Healthcare Industry News:  bladder cancer 

Diagnostics Urology Oncology

 News Release - July 20, 2006

New Study in Journal of Urology Shows UroVysion(TM) DNA Test Superior to Standard Cytology in Diagnosing Bladder Cancer in At-Risk Patients

Study Points to the High Sensitivity of UroVysion and its Clinical Benefits

DES PLAINES, Ill., July 20 (HSMN NewsFeed) -- A study published in the July 2006 edition of Journal of Urology has shown that UroVysion(TM), a DNA-based urine test that detects important genetic changes in bladder cells, has almost twice the sensitivity of conventional urine cytology tests, the current gold standard, as an aid for the initial diagnosis of bladder cancer in patients with hematuria (blood in urine) suspected of having bladder cancer. Sensitivity refers to the likelihood that a patient with bladder cancer will have a positive test result and is a standard indicator of the predictive value of a diagnostic test.

According to the authors of the study, hematuria is the symptom most commonly associated with bladder cancer. But because bladder cancer only accounts for about 10 percent of patients with hematuria, a delay between those first symptoms and diagnosis is not only common, it has been shown to adversely affect patient outcomes.

This prospective, blinded study involved 497 eligible patients with an average age of 63 from 23 clinical sites throughout the United States and Canada. All patients had confirmed hematuria within three months of enrollment. The results showed that UroVysion detected 69 percent of bladder tumors, while cytology detected 38 percent. When low grade, low stage (i.e., Ta Grade 1) tumors were excluded, UroVysion detected 83 percent of the cases, while cytology detected only 50 percent. Further, the "negative predictive value" or probability that negative UroVysion results were not associated with bladder cancer in this group was 98.5 percent.

"These data certainly argue strongly for the use of the UroVysion assay, particularly if urine cytology results are negative," said Michael Sarosdy, M.D., of San Antonio, Texas, a urologic oncologist and lead investigator of the UroVysion study.

UroVysion is the first and only test approved by the U.S. Food and Drug Administration that uses DNA probes to identify up to four chromosomal abnormalities frequently associated with bladder cancer. UroVysion is also known as "molecular cytology" because it assesses both morphologic cellular changes of conventional cytology and molecular DNA changes. Intended as an aid to current diagnostic procedures, its unique ability to detect chromosomal change can provide deeper insight to the clinician in monitoring for tumor recurrence in patients previously diagnosed with bladder cancer and in the initial diagnosis in patients with hematuria suspected of having bladder cancer. UroVysion is based on Abbott's proprietary fluorescence in situ hybridization (FISH) technology.

"This study further confirms the clinical benefit and superiority of UroVysion over the gold standard of cytology as an aid in the detection of bladder cancer," said Timothy Stenzel, M.D., Ph.D., medical director, Abbott Molecular. "Because of its balance of high sensitivity and specificity, and its unique ability to detect chromosomal change, UroVysion is an important test, particularly for detection of high-risk bladder cancers."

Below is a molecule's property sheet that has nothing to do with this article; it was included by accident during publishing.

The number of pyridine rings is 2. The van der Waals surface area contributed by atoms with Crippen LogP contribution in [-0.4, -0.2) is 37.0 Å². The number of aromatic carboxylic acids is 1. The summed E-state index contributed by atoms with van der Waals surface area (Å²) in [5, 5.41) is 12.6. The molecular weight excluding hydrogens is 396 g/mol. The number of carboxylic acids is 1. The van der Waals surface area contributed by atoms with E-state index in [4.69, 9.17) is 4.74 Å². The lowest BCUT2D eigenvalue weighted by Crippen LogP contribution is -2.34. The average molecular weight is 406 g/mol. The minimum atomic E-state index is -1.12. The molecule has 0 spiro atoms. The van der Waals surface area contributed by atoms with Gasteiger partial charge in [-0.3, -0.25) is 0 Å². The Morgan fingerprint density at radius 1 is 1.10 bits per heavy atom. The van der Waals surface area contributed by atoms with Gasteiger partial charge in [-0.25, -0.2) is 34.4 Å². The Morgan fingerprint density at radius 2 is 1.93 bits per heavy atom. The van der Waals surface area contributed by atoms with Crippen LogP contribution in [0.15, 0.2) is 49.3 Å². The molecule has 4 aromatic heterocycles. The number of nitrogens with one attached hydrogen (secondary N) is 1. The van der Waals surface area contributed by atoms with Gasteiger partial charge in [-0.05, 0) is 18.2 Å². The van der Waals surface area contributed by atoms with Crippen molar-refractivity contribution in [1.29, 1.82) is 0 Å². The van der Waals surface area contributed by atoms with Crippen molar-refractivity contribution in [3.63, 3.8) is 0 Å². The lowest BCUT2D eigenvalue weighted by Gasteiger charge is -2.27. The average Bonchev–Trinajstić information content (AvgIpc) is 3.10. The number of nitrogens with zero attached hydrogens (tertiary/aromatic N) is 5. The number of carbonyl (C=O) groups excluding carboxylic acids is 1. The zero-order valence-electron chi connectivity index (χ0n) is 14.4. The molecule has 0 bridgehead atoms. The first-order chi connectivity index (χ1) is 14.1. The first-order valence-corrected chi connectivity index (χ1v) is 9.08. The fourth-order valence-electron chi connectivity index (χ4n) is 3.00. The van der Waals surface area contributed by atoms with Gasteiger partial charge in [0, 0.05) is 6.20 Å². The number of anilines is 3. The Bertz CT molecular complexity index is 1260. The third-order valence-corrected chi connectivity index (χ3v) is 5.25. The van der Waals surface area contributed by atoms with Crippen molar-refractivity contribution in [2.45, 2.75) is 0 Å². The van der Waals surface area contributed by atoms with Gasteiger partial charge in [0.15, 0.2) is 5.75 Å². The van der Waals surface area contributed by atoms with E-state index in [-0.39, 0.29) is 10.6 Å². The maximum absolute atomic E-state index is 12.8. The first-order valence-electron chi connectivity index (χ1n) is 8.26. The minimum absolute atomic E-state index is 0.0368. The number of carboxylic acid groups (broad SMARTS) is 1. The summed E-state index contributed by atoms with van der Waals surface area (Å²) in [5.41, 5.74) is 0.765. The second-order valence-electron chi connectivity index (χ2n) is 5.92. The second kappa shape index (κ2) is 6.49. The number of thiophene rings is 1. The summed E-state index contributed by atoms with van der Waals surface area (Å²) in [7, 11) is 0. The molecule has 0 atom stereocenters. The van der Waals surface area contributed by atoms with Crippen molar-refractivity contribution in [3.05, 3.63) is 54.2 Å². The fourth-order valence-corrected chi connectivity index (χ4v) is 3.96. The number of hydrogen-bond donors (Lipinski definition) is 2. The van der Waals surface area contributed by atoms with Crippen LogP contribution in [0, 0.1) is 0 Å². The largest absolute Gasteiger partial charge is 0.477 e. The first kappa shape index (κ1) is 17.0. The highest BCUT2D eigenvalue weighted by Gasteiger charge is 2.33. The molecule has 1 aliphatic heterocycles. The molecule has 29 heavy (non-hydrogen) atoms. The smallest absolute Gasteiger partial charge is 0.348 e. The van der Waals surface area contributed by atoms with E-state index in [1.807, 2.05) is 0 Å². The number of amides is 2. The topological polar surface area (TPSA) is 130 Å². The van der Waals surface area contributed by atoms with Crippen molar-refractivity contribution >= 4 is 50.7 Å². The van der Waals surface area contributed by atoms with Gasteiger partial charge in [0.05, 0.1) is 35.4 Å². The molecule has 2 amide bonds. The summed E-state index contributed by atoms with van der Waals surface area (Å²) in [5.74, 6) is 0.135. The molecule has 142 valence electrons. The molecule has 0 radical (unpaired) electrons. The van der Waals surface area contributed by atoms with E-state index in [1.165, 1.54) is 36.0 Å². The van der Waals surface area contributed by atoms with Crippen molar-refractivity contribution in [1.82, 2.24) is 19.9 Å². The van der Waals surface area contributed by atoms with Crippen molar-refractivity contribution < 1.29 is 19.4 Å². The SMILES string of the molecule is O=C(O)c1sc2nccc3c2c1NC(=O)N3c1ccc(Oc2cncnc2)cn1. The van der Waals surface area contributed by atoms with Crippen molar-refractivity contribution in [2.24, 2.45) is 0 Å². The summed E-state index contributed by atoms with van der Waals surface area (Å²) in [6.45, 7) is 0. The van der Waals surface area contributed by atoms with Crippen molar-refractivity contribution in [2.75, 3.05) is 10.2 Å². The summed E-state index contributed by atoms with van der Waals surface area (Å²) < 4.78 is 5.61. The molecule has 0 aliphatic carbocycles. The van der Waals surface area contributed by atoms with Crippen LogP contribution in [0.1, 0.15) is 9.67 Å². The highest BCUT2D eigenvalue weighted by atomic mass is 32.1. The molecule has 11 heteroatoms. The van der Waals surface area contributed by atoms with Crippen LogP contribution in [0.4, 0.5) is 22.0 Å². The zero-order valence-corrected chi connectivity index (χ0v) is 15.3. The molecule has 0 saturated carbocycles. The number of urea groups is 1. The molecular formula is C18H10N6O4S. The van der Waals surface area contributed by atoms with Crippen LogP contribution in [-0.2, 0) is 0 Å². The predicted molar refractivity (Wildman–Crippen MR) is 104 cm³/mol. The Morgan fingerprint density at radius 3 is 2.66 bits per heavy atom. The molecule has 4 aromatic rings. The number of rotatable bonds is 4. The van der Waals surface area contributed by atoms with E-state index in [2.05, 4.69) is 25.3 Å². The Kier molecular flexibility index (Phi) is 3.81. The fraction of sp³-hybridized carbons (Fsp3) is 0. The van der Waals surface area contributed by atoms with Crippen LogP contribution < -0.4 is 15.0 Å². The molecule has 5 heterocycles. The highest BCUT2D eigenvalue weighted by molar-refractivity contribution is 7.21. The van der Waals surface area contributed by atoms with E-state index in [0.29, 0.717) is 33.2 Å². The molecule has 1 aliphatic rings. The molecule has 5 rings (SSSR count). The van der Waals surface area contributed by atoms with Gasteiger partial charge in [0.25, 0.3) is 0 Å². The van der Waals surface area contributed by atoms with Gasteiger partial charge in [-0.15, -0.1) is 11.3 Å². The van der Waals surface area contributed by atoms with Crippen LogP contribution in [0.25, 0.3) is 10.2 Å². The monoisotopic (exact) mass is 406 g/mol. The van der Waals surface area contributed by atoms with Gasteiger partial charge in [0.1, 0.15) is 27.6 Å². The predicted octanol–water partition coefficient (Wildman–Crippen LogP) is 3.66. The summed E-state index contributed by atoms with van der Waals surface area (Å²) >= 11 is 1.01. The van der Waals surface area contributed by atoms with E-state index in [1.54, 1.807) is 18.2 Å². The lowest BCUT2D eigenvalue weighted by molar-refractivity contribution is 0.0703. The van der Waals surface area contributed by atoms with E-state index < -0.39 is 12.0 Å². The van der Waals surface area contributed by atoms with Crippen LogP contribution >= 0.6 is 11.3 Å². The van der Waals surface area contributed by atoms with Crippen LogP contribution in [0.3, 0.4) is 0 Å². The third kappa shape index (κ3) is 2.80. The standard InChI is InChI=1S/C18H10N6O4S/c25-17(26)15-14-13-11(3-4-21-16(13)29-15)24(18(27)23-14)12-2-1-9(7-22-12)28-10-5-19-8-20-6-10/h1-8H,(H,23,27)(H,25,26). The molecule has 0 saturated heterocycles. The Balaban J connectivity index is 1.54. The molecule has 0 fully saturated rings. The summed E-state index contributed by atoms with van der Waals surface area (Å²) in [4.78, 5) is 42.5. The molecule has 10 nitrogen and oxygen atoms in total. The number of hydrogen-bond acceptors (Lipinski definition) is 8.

About bladder cancer

The American Cancer Society estimates that in 2006 there will be about 61,000 new cases of bladder cancer diagnosed in the United States (about 45,000 men and 17,000 women) and an estimated 13,000 deaths from the disease. There are approximately 600,000 in the United States living with diagnosed bladder cancer. bladder cancer, the most common form of urothelial cancer, is the fourth most frequent cancer diagnosed in men, and 1 in 30 are at risk of developing it in their lifetime. Approximately 50 percent of patients will experience a recurrence within two years after an initial diagnosis of bladder cancer. This high rate of recurrence requires that patients be monitored up to four times a year for tumor recurrence.

Safety Information

For important safety information regarding UroVysion please visit http://www.urovysion.com .

The clinical interpretation of any test results should be evaluated within the context of the patient's medical history and other diagnostic laboratory test results. FISH assay results may not be informative if the specimen quality and/or specimen slide preparation is inadequate. Positive FISH results in the absence of other signs or symptoms of bladder cancer recurrence may be evidence of other urinary tract related cancers, e.g., ureter, urethra, renal, and/or prostate in males, and further patient follow-up is justified. A negative FISH result does not rule out all bladder cancer, nor does it necessarily mean that an individual will not develop bladder cancer in the future.

About Abbott

Abbott (NYSE: ABT ) is a global, broad-based health care company devoted to the discovery, development, manufacture and marketing of pharmaceuticals and medical products, including nutritionals, devices and diagnostics. The company employs 65,000 people and markets its products in more than 130 countries.

Abbott's news releases and other information are available at the company's Web site at http://www.abbott.com .

Source of bladder cancer statistics: http://www.cancer.org


Source: Abbott

Issuer of this News Release is solely responsible for its content.
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